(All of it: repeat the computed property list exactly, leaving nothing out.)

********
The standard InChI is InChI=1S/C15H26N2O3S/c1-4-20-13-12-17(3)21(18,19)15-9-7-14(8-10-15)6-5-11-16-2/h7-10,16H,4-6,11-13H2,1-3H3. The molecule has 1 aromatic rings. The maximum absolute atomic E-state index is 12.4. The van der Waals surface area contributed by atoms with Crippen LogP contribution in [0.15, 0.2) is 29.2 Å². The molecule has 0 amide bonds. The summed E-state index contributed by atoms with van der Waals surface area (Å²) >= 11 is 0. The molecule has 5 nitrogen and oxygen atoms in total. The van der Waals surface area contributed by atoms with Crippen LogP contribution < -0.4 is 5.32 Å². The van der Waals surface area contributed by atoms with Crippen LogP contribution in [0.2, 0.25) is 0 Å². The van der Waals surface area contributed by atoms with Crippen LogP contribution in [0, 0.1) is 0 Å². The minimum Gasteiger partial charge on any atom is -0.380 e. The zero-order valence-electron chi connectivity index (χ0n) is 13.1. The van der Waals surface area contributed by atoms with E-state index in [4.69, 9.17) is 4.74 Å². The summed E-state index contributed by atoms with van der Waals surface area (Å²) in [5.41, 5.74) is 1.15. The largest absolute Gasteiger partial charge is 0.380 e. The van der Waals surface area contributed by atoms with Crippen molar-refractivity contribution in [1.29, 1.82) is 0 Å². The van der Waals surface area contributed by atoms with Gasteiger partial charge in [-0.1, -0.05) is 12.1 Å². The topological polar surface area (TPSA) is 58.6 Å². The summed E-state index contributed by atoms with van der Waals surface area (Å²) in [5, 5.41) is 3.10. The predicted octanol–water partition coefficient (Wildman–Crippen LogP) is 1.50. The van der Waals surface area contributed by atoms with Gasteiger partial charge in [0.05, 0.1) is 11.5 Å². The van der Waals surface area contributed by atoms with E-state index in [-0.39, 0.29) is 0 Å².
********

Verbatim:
The standard InChI is InChI=1S/C15H26N2O3S/c1-4-20-13-12-17(3)21(18,19)15-9-7-14(8-10-15)6-5-11-16-2/h7-10,16H,4-6,11-13H2,1-3H3. The molecule has 1 aromatic rings. The maximum absolute atomic E-state index is 12.4. The van der Waals surface area contributed by atoms with Crippen LogP contribution in [0.15, 0.2) is 29.2 Å². The molecule has 0 amide bonds. The summed E-state index contributed by atoms with van der Waals surface area (Å²) >= 11 is 0. The molecule has 5 nitrogen and oxygen atoms in total. The van der Waals surface area contributed by atoms with Crippen LogP contribution < -0.4 is 5.32 Å². The van der Waals surface area contributed by atoms with Crippen LogP contribution in [0.2, 0.25) is 0 Å². The van der Waals surface area contributed by atoms with Crippen LogP contribution in [0, 0.1) is 0 Å². The minimum Gasteiger partial charge on any atom is -0.380 e. The zero-order valence-electron chi connectivity index (χ0n) is 13.1. The van der Waals surface area contributed by atoms with E-state index in [4.69, 9.17) is 4.74 Å². The summed E-state index contributed by atoms with van der Waals surface area (Å²) in [5.41, 5.74) is 1.15. The largest absolute Gasteiger partial charge is 0.380 e. The van der Waals surface area contributed by atoms with Crippen molar-refractivity contribution in [1.29, 1.82) is 0 Å². The van der Waals surface area contributed by atoms with Gasteiger partial charge in [-0.1, -0.05) is 12.1 Å². The topological polar surface area (TPSA) is 58.6 Å². The summed E-state index contributed by atoms with van der Waals surface area (Å²) in [5, 5.41) is 3.10. The predicted octanol–water partition coefficient (Wildman–Crippen LogP) is 1.50. The van der Waals surface area contributed by atoms with Gasteiger partial charge in [0.05, 0.1) is 11.5 Å². The van der Waals surface area contributed by atoms with E-state index in [-0.39, 0.29) is 0 Å².